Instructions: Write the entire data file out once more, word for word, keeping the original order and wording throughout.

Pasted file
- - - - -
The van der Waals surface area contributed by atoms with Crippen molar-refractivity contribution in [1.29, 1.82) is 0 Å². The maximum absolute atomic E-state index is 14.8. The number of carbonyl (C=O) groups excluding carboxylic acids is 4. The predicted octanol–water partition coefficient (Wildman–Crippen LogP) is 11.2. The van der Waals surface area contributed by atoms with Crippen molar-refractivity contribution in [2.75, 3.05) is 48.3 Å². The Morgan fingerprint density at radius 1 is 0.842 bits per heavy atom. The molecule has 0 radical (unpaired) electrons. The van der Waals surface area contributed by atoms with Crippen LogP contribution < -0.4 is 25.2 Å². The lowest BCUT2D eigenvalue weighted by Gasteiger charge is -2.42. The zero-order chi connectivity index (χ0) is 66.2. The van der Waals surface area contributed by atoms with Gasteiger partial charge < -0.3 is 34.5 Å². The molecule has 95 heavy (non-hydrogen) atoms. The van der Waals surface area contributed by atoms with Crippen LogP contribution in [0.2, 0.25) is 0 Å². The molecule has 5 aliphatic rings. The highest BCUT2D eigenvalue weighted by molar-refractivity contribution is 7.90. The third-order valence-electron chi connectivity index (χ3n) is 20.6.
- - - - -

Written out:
The van der Waals surface area contributed by atoms with Crippen molar-refractivity contribution in [1.29, 1.82) is 0 Å². The maximum absolute atomic E-state index is 14.8. The number of carbonyl (C=O) groups excluding carboxylic acids is 4. The predicted octanol–water partition coefficient (Wildman–Crippen LogP) is 11.2. The van der Waals surface area contributed by atoms with Crippen molar-refractivity contribution in [2.75, 3.05) is 48.3 Å². The Morgan fingerprint density at radius 1 is 0.842 bits per heavy atom. The molecule has 0 radical (unpaired) electrons. The van der Waals surface area contributed by atoms with Crippen LogP contribution < -0.4 is 25.2 Å². The lowest BCUT2D eigenvalue weighted by Gasteiger charge is -2.42. The zero-order chi connectivity index (χ0) is 66.2. The van der Waals surface area contributed by atoms with Gasteiger partial charge < -0.3 is 34.5 Å². The molecule has 95 heavy (non-hydrogen) atoms. The van der Waals surface area contributed by atoms with Crippen LogP contribution in [0.2, 0.25) is 0 Å². The molecule has 5 aliphatic rings. The highest BCUT2D eigenvalue weighted by molar-refractivity contribution is 7.90. The third-order valence-electron chi connectivity index (χ3n) is 20.6.